Large economic resources in the north are tied only to Tamils and others are prevented from their exploitation. The country cannot develop with such restrictions. Catchment areas must be depopulated to preserve water and support useful agriculture. Importation of luxury good should be restricted by imposing prohibitively high taxes.

    However, Sri Lanka is not in a position to do any of these. They involve going against the tide and there is no leader capable of doing it.

  3. sena Says:

    What is happening is rather simple- educated (free of charge) are drawing big rupee salaries while all the dollar earning are by blue collar workers like housemaids in our subsistence economy. And these freely educated people want to lead a middle income country life style. So all the meager dollar earning are spent for their luxuries and education abroad. It is sad after the youth of these blue collar families sacrificed their kids (more than 26 thousand total) to rescue us from terrorism, the privileged educated class and the politicians act like nothing happen and exploit these poor people. It is already a bit too late to show some returns from our 70 year old investment in higher education

  4. SenaD Says:


    You said “It costs taxpayers billions of dollars every year. Provincial councils must be removed as they add no value but costs billions.”

    If the people were asked about it via a referendum, the answer would definitely be a “yes” to their abolition; but which politician would promise to give that referendum?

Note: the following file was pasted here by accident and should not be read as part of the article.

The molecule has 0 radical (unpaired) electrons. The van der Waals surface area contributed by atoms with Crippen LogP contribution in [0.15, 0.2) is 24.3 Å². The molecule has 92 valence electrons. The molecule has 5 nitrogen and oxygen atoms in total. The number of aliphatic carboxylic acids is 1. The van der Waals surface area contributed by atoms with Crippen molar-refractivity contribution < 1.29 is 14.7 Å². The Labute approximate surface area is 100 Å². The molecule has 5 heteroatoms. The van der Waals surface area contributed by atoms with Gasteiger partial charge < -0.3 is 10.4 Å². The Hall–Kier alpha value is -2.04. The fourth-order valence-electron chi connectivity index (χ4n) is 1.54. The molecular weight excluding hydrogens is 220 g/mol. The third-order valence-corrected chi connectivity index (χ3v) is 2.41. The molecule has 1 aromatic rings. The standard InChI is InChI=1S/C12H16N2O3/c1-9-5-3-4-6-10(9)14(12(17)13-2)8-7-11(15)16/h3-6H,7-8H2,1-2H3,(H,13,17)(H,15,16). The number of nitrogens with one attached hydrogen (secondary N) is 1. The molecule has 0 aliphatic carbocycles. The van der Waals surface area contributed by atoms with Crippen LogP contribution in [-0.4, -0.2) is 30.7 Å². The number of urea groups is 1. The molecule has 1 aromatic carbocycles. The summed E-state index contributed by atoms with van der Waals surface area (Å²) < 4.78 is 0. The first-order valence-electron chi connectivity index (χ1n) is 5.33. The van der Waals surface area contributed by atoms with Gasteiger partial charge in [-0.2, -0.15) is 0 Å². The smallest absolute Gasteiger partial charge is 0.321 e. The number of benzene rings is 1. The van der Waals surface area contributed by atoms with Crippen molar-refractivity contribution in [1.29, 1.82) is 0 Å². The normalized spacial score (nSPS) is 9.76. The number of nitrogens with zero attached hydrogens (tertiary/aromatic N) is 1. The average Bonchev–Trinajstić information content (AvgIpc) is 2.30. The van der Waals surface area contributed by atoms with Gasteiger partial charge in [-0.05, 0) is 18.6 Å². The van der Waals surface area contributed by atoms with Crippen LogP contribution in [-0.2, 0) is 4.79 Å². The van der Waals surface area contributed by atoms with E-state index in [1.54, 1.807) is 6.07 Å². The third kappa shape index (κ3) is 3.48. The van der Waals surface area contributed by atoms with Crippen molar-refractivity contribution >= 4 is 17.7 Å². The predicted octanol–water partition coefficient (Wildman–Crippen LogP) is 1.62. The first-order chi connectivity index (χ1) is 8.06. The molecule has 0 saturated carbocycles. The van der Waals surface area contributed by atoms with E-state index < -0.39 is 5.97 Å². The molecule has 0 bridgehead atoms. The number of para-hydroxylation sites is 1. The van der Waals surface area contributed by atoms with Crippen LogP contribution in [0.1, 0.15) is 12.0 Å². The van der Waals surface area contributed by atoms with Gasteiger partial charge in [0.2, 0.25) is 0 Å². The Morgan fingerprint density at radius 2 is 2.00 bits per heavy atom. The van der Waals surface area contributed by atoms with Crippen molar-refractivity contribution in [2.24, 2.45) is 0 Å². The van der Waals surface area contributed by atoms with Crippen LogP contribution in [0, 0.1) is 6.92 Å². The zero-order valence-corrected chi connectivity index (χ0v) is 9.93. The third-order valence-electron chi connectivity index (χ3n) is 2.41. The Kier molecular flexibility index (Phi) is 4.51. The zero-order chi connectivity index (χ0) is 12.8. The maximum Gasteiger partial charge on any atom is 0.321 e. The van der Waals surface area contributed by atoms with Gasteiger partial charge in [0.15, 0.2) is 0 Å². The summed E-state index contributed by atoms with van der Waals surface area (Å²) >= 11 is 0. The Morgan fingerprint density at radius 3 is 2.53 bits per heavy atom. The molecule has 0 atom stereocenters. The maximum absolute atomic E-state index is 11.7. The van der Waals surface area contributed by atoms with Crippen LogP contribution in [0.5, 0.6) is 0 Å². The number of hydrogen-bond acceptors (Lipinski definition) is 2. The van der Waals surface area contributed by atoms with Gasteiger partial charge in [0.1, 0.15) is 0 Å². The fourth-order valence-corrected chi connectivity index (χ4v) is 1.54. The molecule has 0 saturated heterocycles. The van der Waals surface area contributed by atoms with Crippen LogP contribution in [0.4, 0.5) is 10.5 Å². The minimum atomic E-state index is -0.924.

The ex-president did have the opportunity to do so but didn’t do it.

    Having got the 18th amendment he could have introduced all the structural changes that were (and still are) needed including that and implemented the new electoral system that had been already agreed upon, because the PE would not have been due even by today.

    We need a benevolent leader who would have the courage and the willingness to do that and all the rest you have detailed for the benefit of the country.

    The current one seems to be only in office but some other person(s) seem(s) to be exercising power through him. In any case he does not seem to know what is going on according to his own admissions,

    Further you said “They involve going against the tide and there is no leader capable of doing it.”

    I think you should have said “capable and willing to do it”, because I believe the ex-president was capable but was not willing to do that essential change.

  5. Dham Says:

    I too hated Provincial Councils until last year.
    However I realised that those hooligons, rapists, thugs are attached to Pradeshiya Sabhas and even MCs and UCs.

    PCs are not the problem. Problem is the underlying Tamil Bogus Homeland and Wahabi Homeland ( to come soon). The root cause shall be removed and eradicated. It can be done without shedding a drop of blood and it could have been done by 2010. Completely selfish, cunning , greedy politicians wanted to keep the UNDERLYING HOMELAND going for their future prosperity, not matter of capability, ability or willingness.

    I believe PCs can be canged to larger Local Government bodies in areas away from main cities. We don’t need so many Pradeshiya Sabhas, Gam sabhas ,this Sabhas and that sabhas eating public money and playing ethnic war games , making divisions, terrorising people.

  6. Dilrook Says:

    That is correct SenaD. We saw that very clearly. Provincial Councillors were very grateful to Mahinda and stayed with him after he was defeated in January 2015. Most UPFA provincial councillors came for the Nugegoda Movement. Some commentators (I will not name them) hailed PCs as very good as they supported Mahinda (whatever happens to Sri Lanka).